Compare, finally, to the closing lines of John Keats’s “Ode on a Grecian Urn” (1819):

“Beauty is truth, truth beauty,—that is all
Ye know on earth, and all ye need to know.”

Noteworthy is that Keats attributes these lines to the urn itself and not the speaker of the poem. Indeed, the lesson we might apply from the imagist poem is that truth is NOT beauty. “Truth” is the cornerstone of causal thinking. We compare a proposition to the world it references and determine its truth-value. “Beauty,” on the other hand, is the cornerstone of synchronicity. Its value lies in its immediacy. The urn in those final lines tries to marry the two together, but the real poignancy in the Keats ode lies in the fact that that marriage is tenuous. Keats may have already sensed at the writing of the poem the tuberculosis that would soon kill him. Certainly, in any event, the tension between the mortality of the poet and the immortality of the figures on the urn is an operative force in the poem. The young lovers depicted on the urn will remain “forever young,” and therein lies their beauty. But the truth is that they will never feel the warmth of the kiss, their lips forever an inch apart.

The poet has an advantage over the marble figures in that he will feel the human warmth of the kiss, but the cost of this warmth is that he and his beloved will soon wither. The urn’s beauty lasts forever, but the truth the poet must face is death – and very soon, in Keats’s case.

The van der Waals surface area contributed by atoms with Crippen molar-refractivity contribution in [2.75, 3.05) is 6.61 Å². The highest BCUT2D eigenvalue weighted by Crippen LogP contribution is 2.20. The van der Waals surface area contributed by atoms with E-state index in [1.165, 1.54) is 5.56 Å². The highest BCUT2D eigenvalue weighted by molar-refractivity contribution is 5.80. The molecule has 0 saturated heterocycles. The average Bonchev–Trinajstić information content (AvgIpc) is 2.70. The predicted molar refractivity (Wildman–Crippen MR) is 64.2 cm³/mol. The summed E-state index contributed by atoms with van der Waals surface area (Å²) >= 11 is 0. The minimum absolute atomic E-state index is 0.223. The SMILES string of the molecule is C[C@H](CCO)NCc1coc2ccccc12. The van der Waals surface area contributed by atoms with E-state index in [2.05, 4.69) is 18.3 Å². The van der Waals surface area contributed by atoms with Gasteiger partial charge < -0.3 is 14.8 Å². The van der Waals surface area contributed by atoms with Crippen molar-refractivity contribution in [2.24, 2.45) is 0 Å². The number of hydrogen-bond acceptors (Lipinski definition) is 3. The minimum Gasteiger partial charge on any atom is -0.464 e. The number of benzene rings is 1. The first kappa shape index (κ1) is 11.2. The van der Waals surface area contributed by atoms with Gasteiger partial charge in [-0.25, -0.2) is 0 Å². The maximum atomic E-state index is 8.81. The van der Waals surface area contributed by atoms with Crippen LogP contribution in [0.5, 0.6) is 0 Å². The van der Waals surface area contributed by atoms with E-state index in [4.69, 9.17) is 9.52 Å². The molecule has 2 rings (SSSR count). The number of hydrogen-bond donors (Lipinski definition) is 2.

The image set in “The Red Wheelbarrow” is like the set of figures on the urn. Its beauty will last, as the poem has lasted for generations, its synchronic value unadulterated by time. But the imagist poem evades the truth of mortality. Or almost evades it. Williams’s first stanza (“So much depends / upon”) suggests a tiny hole in the imagist fabric, an element of urgency, an inkling of time and mortality, a slightest hint of the inexorable truth of causal reality breaking against the edges of its crisp and beautiful synchronicity.

The Clown and the Tiger

“That’s water-turned-wine,” said Jane, archly but without a trace of impatience.  “Your turn.”